December 15, 2005
The U.S. Securities and Exchange Commission (the "SEC") announced today that it is proposing amendments to rules under the Securities Exchange Act of 1934 (the "Exchange Act") which, if adopted, will liberalize the de-registration process for many foreign private issuers, allowing them to terminate their on-going reporting obligations under the Exchange Act and remove them from the burdens of the Sarbanes-Oxley Act. In addition to providing relief to existing registrants, the SEC believes the proposals should encourage foreign private issuers to access the U.S. public markets in light of the relaxation of the de-registration process.
Existing De-registration Requirements
Registration under the Exchange Act is a prerequisite to any U.S. stock exchange listing or Nasdaq quotation, and as a result of that registration the issuer becomes subject to the Exchange Act ongoing reporting requirements as well as most provisions of the Sarbanes-Oxley Act. De-listing a class of securities of a foreign private issuer from a U.S. stock exchange or Nasdaq, a process which removes the securities from trading on that exchange and relieves the issuer from certain corporate governance requirements imposed by the exchange pursuant to the Sarbanes-Oxley Act, is relatively straightforward. Under the current rules, however, de-registration is not.
Under the existing Exchange Act rules, a foreign private issuer may de-register under that Act only if it establishes that it has less than 300 (or 500 for certain small companies) U.S. resident holders of record, after making inquiry as to the number of U.S. residents for whom securities are held by brokers, dealers, banks or nominees. In addition, under the current rules, any such issuer which successfully de-registers under the Exchange Act merely suspends its registration, and does not permanently de-register. The foreign private issuer is required to resume its registration obligations under the Exchange Act (including its ongoing reporting obligations and the requirements of the Sarbanes-Oxley Act) for any fiscal year if, at the end of the preceding year, it then had more than 300 U.S. resident holders of record.
Under new Exchange Act Rule 12h-6 proposed by the SEC today, any eligible foreign private issuer with a class of equity securities registered under the Exchange Act will be able to de-register that class of securities if it either satisfies the existing de-registration standards or if its U.S. resident shareholder base and, in certain cases, U.S. trading volume fall below either of the following benchmarks:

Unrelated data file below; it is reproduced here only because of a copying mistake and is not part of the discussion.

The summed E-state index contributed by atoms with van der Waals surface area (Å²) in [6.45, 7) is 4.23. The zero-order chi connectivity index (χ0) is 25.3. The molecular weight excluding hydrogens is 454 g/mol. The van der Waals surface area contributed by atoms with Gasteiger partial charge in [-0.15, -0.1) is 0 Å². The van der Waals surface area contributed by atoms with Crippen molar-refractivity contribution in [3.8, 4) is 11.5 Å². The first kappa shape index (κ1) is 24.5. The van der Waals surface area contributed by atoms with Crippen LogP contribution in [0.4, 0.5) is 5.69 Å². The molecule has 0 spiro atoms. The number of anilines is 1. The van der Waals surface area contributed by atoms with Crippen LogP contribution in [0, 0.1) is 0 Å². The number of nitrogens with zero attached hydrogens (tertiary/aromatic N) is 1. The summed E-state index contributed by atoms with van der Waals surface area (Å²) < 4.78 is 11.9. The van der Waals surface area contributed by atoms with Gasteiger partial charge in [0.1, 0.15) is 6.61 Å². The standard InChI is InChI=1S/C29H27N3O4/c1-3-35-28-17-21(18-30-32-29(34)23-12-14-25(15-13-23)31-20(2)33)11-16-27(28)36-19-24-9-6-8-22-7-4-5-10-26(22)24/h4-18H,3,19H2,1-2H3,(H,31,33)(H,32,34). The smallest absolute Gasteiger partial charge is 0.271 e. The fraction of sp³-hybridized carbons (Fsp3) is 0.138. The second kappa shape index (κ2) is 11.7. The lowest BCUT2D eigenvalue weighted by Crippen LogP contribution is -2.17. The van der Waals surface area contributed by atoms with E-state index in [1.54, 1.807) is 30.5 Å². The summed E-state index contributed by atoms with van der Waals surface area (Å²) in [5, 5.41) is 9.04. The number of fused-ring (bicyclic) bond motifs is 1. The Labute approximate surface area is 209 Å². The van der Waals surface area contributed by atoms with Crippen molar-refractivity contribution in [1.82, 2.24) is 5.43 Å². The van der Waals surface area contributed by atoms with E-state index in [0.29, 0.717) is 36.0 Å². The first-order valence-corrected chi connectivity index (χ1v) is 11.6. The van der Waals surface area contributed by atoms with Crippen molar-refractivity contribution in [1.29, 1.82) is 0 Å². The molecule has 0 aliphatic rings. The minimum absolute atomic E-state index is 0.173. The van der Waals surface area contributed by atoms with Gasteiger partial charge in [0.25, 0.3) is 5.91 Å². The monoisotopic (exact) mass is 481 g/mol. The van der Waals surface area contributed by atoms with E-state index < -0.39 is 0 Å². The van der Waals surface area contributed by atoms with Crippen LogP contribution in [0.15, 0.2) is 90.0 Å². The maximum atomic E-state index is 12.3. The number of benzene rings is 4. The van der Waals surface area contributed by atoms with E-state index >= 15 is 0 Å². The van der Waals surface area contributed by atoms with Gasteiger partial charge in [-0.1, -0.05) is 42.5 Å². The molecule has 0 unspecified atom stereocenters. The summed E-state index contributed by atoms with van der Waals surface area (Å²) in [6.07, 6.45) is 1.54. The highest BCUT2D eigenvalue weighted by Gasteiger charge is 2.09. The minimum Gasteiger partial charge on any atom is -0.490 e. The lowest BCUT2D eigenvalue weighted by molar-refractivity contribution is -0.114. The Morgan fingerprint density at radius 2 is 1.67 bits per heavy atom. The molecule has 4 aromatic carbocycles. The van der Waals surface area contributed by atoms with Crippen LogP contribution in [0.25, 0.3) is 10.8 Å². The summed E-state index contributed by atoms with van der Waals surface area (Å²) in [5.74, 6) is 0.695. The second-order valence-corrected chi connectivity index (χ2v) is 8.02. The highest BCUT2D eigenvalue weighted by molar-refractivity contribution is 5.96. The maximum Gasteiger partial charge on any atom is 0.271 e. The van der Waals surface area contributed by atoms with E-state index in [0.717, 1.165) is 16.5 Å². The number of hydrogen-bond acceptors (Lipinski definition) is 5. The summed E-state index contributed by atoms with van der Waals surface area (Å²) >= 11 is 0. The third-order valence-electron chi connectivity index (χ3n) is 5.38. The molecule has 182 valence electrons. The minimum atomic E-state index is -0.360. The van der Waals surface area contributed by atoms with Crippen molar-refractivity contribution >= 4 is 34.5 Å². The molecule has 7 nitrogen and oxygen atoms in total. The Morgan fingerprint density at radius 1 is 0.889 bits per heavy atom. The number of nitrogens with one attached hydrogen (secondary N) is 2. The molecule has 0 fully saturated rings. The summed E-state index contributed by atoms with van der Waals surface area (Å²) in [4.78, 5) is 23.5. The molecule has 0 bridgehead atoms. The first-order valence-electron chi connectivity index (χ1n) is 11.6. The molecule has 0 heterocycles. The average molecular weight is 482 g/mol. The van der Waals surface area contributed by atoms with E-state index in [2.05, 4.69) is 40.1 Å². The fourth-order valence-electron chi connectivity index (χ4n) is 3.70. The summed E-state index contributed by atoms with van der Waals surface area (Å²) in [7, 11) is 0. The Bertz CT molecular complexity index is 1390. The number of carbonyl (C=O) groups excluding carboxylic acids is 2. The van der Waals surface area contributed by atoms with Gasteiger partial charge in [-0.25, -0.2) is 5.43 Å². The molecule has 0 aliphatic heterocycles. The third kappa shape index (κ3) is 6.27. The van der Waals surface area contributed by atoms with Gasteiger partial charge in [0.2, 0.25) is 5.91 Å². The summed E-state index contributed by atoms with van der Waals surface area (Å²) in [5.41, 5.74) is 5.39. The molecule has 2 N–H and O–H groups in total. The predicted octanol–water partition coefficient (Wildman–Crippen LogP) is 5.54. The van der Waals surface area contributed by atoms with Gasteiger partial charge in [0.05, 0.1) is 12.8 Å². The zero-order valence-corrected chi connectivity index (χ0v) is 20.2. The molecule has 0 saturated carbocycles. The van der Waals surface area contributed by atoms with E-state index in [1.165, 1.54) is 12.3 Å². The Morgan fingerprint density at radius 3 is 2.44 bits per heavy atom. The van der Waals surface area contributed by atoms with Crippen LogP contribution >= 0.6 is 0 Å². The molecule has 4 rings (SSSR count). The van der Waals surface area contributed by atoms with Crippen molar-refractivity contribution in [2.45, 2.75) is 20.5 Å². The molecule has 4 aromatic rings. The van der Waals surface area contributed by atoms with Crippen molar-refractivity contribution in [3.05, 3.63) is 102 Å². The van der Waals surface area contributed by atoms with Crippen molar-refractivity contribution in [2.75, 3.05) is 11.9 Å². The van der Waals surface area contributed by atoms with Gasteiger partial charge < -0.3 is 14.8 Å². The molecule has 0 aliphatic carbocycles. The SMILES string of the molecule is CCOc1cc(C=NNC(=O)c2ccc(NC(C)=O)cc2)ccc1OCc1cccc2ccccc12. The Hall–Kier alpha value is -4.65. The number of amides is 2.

Any foreign private issuer may de-register a class of its equity securities under the Exchange Act if it determines that U.S. residents hold less than 5% of the issuer’s world wide public float; or
Any "Well Known Seasoned Issuer" of equity securities (generally, any issuer with at least $700.0 million public equity float, which has been a registrant for at least one year and filed all materials required to be filed during the preceding 12 months) may de-register that class of equity securities if it determines that:
its U.S. daily trading volume represents less than 5% of the average daily trading volume of the securities in their primary market over the preceding 12 months, and
U.S. residents hold less than 10% of the issuer’s world wide public float.
The proposal will contain separate provisions for the de-registration of a class of debt securities.
To be eligible to seek such de-registration of its securities pursuant to proposed Rule 12h-6, a foreign private issuer will need to have been in compliance with its Exchange Act obligations during the preceding two years; must not have directly or indirectly offered its securities into the U.S. in a registered public offering during the preceding 12 months; and will need to have maintained a public listing on an exchange in its home market for the preceding two years. Under the proposal, once a foreign private issuer terminates its registration under the Exchange Act, it will be permanently de-registered, unless it subsequently seeks to list a class of securities on a U.S. securities exchange or Nasdaq or if it subsequently makes a U.S. public offering of a class of its securities.
Further, under the proposed new Rule, in determining the number of U.S. resident security holders and the number of securities held by U.S. residents, foreign private issuers will be permitted to limit their inquiry of brokers, dealers, banks and nominees to such entities in the U.S., the issuer’s jurisdiction of incorporation and the principal trading market, if different. The issuers will also be permitted to rely in good faith on independent sources of such information.
The proposed amendments must be approved by the SEC before they take effect and will be the subject of a comment period following publication in the Federal Register. Please contact any of the Gibson Dunn attorneys identified below if you wish to submit comments to the SEC or otherwise evaluate the effect of the proposed amendments.
Gibson, Dunn & Crutcher lawyers are available to assist clients in addressing any questions they may have regarding these issues. Please contact the Gibson Dunn attorney with whom you work, or J. Alan Bannister (+44 (0) 20 7071 4240, email@example.com) in the firm’s London office; Kevin W. Kelley (+1 (212) 351 4022, firstname.lastname@example.org), Steven R. Finley (+1 (212) 351-3920, email@example.com), or Steven D. Guynn, (+1 (212) 351-2377 firstname.lastname@example.org) in the firm’s New York office; or Brian J. Lane (+1 (202) 887-3646, email@example.com) in the firm’s Washington, D.C. office; or Stewart L. McDowell (+1 (415) 393-8322, firstname.lastname@example.org) in the firm’s San Francisco office.
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